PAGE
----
De-anon from the Tiger & Bunny anon meme. Because another fandom was totally what I needed. And I am all about keeping this relationship ambiguous, so sorry if you wanted shipping.
See, the thing was, Kotetsu wasn't as dumb as he acted.
He'd cottoned on to the fact that when Barnaby said that stuff about making fried rice, he mostly meant "I don't want you to die" and if they were going to stretch things really far something like "I've grown enough to want to do something like that, and thank you for changing me." Kotetsu grasped all that. The desperate hug he'd received after he had, in fact, proven to not be dead seemed to reinforce it.
So, fried rice was a metaphor. It was also delicious and easy to cook, but mostly a metaphor.
Or it was until the night that Barnaby had him come over and cooked him fried rice. Kotetsu was, to be honest, a little blindsided by the metaphorical rice being actual rice. Which smelled awesome. Kotetsu was supposed to be drinking his beer and waiting patiently in the other room, since apparently drinking his beer while standing by the stove in the kitchen was "hovering" and "annoying" and other things like that, so he was watching television and smelling the rice.
There was a lot of cursing involved in Barnaby's cooking.
Was it wrong that Barnaby cursing over the stove was so adorable to listen to that he was considering facing Barnaby's wrath so he could watch him cook?
"Sweetheart, that smells great!"
"It had better, I'm only slaving away over here . . . You could help."
"But I only know how to make fried rice!"
"Then get out of the kitchen and stop hovering! Go check on Kaede, she might be waking up from her nap soon."
The wail of a very small child split the air.
"Daddy to the rescue!"
Having a baby was very humbling. No matter how high he climbed in the rankings, his daughter only thought he was a hero when he came to get her out of her crib when she was crying or when he changed her diaper.
There was a loud clatter in the kitchen. "Shit!"
"Do you need a Hero?" he asked, leaning against the doorframe, Kaede settled on his hip, letting just a hint of skin show as the baby's kicking legs rucked up his shirt. His wife never could resist the sight of his abs.
"I need— a new pan— that actually conducts heat— with some fucking regularity!"
He immediately covered one of Kaede's ears with his hand and pushed her other ear into his chest. "Watch your language," he scolded mockingly. "There's a lady present!"
Tomoe looked up from the stove with red cheeks and eyes that flashed dangerously. "What did I say about you being in the kitchen."
He ran when she brandished a wooden stirring paddle at him, bouncing a fidgety Kaede to keep her happy. "We know what we're getting Mommy for Christmas, right~?"
"Shit!" Barnaby shouted, and something kind of clattered. Kotetsu stood up and wondered why he was thinking about Tomoe right now, taking his empty beer bottle to throw away.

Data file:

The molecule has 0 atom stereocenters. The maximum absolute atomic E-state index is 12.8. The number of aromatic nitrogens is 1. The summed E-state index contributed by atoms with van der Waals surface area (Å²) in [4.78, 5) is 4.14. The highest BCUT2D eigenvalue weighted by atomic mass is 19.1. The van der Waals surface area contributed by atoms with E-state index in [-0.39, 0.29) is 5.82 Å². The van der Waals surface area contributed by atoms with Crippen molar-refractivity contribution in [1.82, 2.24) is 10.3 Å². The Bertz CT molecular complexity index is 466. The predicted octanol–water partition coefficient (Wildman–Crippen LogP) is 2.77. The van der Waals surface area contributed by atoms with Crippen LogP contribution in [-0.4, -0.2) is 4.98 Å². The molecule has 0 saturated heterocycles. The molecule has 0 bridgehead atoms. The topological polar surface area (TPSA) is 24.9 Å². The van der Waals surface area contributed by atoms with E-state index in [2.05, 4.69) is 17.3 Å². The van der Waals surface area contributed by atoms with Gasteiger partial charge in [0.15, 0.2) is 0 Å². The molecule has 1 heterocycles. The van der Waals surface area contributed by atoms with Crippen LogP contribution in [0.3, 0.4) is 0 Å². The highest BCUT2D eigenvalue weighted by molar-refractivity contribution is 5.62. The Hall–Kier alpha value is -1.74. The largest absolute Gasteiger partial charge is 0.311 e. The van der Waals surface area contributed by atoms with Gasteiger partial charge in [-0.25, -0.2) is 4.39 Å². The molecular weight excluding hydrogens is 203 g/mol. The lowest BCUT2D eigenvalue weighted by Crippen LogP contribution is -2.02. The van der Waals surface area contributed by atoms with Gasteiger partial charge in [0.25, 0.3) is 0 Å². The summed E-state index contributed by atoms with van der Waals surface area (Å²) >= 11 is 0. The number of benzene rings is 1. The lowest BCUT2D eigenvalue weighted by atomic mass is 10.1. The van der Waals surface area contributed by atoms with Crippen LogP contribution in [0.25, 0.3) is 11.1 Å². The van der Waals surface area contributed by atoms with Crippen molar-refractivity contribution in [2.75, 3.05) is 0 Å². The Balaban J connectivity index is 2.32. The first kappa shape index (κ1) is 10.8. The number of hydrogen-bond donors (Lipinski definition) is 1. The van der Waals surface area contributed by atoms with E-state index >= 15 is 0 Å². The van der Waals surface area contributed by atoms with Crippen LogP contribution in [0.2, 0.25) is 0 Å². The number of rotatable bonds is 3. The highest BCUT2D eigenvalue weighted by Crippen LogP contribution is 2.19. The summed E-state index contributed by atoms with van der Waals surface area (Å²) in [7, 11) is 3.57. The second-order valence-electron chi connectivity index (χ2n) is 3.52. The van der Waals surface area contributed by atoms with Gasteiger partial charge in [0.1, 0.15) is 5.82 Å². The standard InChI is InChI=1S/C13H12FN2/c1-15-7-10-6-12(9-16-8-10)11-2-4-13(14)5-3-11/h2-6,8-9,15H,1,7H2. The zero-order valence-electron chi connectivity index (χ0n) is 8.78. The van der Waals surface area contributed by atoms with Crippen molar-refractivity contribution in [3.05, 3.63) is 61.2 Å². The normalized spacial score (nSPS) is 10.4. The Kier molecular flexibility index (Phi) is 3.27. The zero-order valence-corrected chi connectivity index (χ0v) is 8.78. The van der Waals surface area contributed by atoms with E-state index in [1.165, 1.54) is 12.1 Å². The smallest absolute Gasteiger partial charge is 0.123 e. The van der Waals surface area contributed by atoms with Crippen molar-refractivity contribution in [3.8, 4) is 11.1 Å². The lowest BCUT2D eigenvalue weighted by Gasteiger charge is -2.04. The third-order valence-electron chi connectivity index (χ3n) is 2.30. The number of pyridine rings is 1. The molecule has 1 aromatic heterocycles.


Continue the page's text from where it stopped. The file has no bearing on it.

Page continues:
"Need a hand?" he asked Barnaby in a teasing tone.
"I need to do some research before I buy cooking implements next time!" he snapped. "This one doesn't even heat evenly!"
Kotetsu wasn't ever going to stop missing her, he didn't think. But he didn't mean to sort of freeze up like that, smile twisted up in a knot and knuckles white on his empty bottle, because missing her was kind of a private thing.
"Hey, Kotetsu, what's the matter?"
Kotetsu shook his head and went to the garbage bin. "Nothing, you're just so cute that for a second there you reminded me of my wife! Say, Bunny, you should really think about becoming a housewife, now that you've retired from the Hero business," he snickered.
He turned around and found Barnaby's attention had shifted away from the stove and onto him.
"What?" he asked with a nervous chuckle.
"Are you okay?"
"Huh, what, of course I'm okay, why wouldn't I—"
"You just looked like you were . . . really lost, for a minute."
Lost? It had been six years. Six years and he still wore the ring, still fell asleep some nights twisting it around his finger and murmuring in a sleepy voice to her about how big Kaede was getting and how Muramasa's business was doing and how much he still loved being a Hero and how Agnes Joubert kind of saving them did not stop her being a horrible bitch . . . he never, never, ever told her how much he missed her. Because he couldn't seem to put that into words.
Maybe he was a bit lost, yeah.
"I was just thinking about her, I guess," he said, going to the fridge to get another beer because that suddenly sounded like a fantastic thing to be doing. "Sorry."
"You don't have to be sorry," Barnaby said, sounding a bit puzzled and even a bit angry. "Why would you be sorry about that?"
"Well, it's kind of a downer when you were trying to do a nice dinner and everything," Kotetsu pointed out, his trademark smile back on his face. The last thing he wanted was for Barnaby to think he didn't appreciate this evening and everything it represented.
"I don't care about that," Barnaby said, pulling the pan away from the heat and abandoning it and facing Kotetsu in a way that seemed to indicate this was important to him. "You've really been there for me, Kotetsu, through all of this stuff I've been dealing with, and the least I can do is be there for you."
It seemed odd that they were just standing there in the kitchen staring at each other, Kotetsu with a bottle dripping condensation on his hand and Barnaby with his hair sticking sweatily to his neck. Be there for him? Tomoe had died a long time ago. It wasn't like he really needed anything, not like when she was sick and he needed someone to pick Kaede up from school and someone to help him figure out how to do laundry and someone, anyone, to hit a bar with him so he could drink for an hour or two and try to escape how hard this all was. That had been over with a long time ago.
"Dinner's ready," Barnaby said after a minute. "I don't think I ruined it, so let's eat."
They dished up and sat down with their food, and Kotetsu marveled with what seemed to him the appropriate amount of drama regarding how good it was. Barnaby rolled his eyes and muttered and nevertheless accepted the compliments, and he didn't even try to hit him. Progress. Maybe the two of them had gotten somewhere after all. Kotetsu dug into his metaphorical rice with gusto.
"Would it be okay if I wanted to hear more about her?"